|LETTER TO EDITOR
|Year : 2019 | Volume
| Issue : 2 | Page : 157-159
Displaced paediatric central venous catheter causing extravasation of intravenous fluid due to relatively longer gap between the distal and proximal lumens
Nishith Govil1, Mridul Dhar1, Kesari Masaipeta1, Intezar Ahmed2
1 Department of Anaesthesiology and Critical Care, All India Institute of Medical Sciences, Rishikesh, Uttarakhand, India
2 Department of Paediatric Surgery, All India Institute of Medical Sciences, Rishikesh, Uttarakhand, India
|Date of Web Publication||11-Feb-2019|
Dr. Mridul Dhar
Department of Anaesthesiology and Critical Care, All India Institute of Medical Sciences, Rishikesh, Uttarakhand
Source of Support: None, Conflict of Interest: None
|How to cite this article:|
Govil N, Dhar M, Masaipeta K, Ahmed I. Displaced paediatric central venous catheter causing extravasation of intravenous fluid due to relatively longer gap between the distal and proximal lumens. Indian J Anaesth 2019;63:157-9
|How to cite this URL:|
Govil N, Dhar M, Masaipeta K, Ahmed I. Displaced paediatric central venous catheter causing extravasation of intravenous fluid due to relatively longer gap between the distal and proximal lumens. Indian J Anaesth [serial online] 2019 [cited 2019 Jun 25];63:157-9. Available from: http://www.ijaweb.org/text.asp?2019/63/2/157/251981
A 4-month-old female child weighing 6 kg was posted for surgical excision of a sacrococcygeal teratoma. Pre-anaesthetic evaluation revealed no other significant history or findings on examination. On the day of surgery, the child was taken into the operation theatre and general anaesthesia was induced uneventfully. After discussion with surgical team, decision was taken to place a central venous catheter (CVC) as the patient had difficult peripheral venous access and was also going to require a relatively longer duration of IV antibiotics.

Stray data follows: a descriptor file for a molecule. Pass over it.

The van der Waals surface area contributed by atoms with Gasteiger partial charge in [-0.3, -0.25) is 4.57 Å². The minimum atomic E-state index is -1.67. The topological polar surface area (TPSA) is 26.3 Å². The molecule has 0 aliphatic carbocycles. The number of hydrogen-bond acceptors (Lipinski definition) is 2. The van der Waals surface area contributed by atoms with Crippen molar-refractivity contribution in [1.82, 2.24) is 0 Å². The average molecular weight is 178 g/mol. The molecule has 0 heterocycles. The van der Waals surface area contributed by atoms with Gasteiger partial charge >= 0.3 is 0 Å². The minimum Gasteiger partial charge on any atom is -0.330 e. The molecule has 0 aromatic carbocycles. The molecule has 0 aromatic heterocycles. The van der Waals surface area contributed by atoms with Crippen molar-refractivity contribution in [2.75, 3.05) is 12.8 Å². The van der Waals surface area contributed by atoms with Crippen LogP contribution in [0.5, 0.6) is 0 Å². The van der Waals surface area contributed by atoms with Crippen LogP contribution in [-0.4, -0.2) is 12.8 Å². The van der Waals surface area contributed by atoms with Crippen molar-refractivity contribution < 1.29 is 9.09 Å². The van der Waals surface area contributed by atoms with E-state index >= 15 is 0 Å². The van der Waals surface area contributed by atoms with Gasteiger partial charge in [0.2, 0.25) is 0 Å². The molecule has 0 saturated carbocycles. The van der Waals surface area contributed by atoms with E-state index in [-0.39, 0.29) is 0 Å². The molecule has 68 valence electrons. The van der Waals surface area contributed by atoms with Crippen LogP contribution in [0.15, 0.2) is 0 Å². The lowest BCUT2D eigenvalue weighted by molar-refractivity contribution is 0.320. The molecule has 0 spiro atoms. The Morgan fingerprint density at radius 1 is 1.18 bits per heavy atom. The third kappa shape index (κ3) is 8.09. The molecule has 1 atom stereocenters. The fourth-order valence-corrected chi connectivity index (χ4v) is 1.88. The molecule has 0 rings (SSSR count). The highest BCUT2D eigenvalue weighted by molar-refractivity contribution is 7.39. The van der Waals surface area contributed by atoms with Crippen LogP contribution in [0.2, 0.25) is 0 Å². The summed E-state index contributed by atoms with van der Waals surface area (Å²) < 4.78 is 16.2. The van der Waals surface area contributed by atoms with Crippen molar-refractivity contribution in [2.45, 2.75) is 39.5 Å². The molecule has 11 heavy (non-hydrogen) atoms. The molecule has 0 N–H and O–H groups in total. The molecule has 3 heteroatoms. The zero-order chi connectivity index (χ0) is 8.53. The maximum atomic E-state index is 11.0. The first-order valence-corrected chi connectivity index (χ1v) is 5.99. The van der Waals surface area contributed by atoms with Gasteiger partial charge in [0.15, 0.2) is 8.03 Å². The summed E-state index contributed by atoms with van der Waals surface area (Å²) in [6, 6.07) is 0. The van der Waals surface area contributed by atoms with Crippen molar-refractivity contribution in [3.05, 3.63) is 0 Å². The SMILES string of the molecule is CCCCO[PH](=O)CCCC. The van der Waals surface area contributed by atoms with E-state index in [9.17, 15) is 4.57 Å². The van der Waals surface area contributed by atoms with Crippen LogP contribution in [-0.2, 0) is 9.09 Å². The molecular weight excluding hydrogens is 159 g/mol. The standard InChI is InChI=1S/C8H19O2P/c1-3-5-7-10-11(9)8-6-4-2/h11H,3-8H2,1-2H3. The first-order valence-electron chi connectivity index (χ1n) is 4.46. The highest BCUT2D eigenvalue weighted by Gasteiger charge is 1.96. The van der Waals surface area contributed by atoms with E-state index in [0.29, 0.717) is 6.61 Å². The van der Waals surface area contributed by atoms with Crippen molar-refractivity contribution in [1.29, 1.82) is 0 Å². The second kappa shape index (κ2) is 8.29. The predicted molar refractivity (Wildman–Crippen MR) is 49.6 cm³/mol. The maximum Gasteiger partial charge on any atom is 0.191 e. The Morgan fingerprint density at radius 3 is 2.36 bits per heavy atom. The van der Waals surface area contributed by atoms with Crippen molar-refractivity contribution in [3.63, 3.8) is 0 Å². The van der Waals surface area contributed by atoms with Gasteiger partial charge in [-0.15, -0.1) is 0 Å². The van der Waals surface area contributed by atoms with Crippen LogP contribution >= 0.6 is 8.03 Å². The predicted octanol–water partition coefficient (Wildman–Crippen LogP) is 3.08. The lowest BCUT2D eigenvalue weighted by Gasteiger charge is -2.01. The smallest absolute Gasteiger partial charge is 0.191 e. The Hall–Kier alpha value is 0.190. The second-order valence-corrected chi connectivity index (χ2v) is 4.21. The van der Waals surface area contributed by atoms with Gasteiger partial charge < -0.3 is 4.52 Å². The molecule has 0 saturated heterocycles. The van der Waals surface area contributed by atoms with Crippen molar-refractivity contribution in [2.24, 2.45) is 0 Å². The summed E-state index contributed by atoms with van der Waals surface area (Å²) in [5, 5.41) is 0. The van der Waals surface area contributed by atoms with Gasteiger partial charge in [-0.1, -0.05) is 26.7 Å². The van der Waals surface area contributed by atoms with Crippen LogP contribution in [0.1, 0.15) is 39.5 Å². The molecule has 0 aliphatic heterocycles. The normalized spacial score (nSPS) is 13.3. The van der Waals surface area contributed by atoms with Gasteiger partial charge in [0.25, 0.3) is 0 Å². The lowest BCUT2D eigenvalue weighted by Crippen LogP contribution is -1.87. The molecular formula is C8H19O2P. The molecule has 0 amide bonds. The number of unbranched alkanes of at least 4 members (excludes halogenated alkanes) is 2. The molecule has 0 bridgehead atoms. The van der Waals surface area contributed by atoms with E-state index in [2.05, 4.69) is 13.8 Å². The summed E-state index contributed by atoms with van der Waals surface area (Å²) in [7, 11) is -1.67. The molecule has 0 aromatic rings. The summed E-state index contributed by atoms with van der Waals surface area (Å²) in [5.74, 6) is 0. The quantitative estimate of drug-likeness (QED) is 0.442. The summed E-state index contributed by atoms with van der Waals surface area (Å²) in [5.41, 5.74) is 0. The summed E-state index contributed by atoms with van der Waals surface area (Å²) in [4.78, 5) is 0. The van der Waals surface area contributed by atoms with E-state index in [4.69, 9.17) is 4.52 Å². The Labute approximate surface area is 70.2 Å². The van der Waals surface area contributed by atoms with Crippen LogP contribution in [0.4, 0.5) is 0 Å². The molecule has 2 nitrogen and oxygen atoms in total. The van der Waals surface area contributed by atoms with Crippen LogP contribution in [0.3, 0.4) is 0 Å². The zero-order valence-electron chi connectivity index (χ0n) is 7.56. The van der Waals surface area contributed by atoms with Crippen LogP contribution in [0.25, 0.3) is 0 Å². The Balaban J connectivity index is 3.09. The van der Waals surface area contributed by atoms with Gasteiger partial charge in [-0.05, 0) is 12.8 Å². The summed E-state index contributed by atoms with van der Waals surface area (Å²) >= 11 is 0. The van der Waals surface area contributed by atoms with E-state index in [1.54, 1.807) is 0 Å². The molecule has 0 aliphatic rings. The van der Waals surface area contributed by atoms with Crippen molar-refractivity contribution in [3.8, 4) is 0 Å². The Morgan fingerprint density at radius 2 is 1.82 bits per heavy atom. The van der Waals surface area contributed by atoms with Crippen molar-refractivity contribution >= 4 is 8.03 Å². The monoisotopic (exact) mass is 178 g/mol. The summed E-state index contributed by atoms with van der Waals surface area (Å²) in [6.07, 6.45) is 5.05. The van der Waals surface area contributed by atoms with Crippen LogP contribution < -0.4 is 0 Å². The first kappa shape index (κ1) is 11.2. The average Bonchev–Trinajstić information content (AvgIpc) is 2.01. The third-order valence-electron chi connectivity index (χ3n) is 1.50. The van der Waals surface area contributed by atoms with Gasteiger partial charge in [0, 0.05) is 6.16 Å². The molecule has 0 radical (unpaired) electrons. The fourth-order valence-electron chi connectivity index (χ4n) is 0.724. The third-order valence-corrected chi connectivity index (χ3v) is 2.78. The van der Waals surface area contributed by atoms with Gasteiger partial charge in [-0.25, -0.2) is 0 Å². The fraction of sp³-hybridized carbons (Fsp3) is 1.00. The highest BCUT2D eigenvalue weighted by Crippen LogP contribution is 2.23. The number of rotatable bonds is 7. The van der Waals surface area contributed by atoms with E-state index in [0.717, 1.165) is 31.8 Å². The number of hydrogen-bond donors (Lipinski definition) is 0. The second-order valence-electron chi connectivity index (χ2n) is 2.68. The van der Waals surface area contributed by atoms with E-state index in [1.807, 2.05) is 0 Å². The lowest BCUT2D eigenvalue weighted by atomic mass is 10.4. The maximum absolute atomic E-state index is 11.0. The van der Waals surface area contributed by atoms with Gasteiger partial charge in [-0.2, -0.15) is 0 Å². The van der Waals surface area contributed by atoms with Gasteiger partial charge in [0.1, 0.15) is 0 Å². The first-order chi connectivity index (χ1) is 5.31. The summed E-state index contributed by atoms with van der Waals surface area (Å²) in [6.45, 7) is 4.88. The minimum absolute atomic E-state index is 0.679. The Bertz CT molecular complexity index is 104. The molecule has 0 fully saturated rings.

A 4.5-French, 6-cm double-lumen CVC (Vygon®) was inserted into the right internal jugular vein (IJV) under ultrasound guidance (USG). The catheter was introduced using over the wire Seldinger technique and position was confirmed by smooth aspiration of blood from both ports and visualization of catheter tip in the IJV lumen on USG. The catheter was fixed at 5 cm at the skin using the secondary fixation wing, as the blood flow was achieved at ~ 1.5 cm during initial puncture with the introducer needle. After securing the catheter with sutures and flushing the catheter with heparinised saline, the patient was turned prone for the surgery with the head turned sideways. IV fluid was not given through the central line intraoperatively. The surgery and eventual recovery were uneventful. Backflow of blood from the catheter during aspiration was confirmed once more at the end of the surgery.